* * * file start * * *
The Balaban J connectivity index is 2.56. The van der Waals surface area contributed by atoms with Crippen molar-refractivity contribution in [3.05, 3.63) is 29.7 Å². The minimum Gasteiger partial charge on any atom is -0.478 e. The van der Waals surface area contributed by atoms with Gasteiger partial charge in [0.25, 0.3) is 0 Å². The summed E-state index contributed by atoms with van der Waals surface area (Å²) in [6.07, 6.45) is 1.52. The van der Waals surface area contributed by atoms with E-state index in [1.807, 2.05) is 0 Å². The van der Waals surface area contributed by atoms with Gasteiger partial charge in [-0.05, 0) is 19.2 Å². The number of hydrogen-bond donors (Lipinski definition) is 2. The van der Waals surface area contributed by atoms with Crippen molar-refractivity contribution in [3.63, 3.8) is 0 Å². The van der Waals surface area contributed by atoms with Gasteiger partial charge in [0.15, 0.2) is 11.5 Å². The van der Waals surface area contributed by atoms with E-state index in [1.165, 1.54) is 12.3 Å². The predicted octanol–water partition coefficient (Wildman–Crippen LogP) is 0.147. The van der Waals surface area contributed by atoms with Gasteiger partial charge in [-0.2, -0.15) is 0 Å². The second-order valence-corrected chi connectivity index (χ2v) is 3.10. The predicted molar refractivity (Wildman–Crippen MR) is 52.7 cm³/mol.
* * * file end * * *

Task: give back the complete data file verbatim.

The Balaban J connectivity index is 2.56. The van der Waals surface area contributed by atoms with Crippen molar-refractivity contribution in [3.05, 3.63) is 29.7 Å². The minimum Gasteiger partial charge on any atom is -0.478 e. The van der Waals surface area contributed by atoms with Gasteiger partial charge in [0.25, 0.3) is 0 Å². The summed E-state index contributed by atoms with van der Waals surface area (Å²) in [6.07, 6.45) is 1.52. The van der Waals surface area contributed by atoms with E-state index in [1.807, 2.05) is 0 Å². The van der Waals surface area contributed by atoms with Gasteiger partial charge in [-0.05, 0) is 19.2 Å². The number of hydrogen-bond donors (Lipinski definition) is 2. The van der Waals surface area contributed by atoms with Crippen molar-refractivity contribution in [3.63, 3.8) is 0 Å². The van der Waals surface area contributed by atoms with Gasteiger partial charge in [0.15, 0.2) is 11.5 Å². The van der Waals surface area contributed by atoms with E-state index in [1.165, 1.54) is 12.3 Å². The predicted octanol–water partition coefficient (Wildman–Crippen LogP) is 0.147. The van der Waals surface area contributed by atoms with Gasteiger partial charge in [-0.2, -0.15) is 0 Å². The second-order valence-corrected chi connectivity index (χ2v) is 3.10. The predicted molar refractivity (Wildman–Crippen MR) is 52.7 cm³/mol.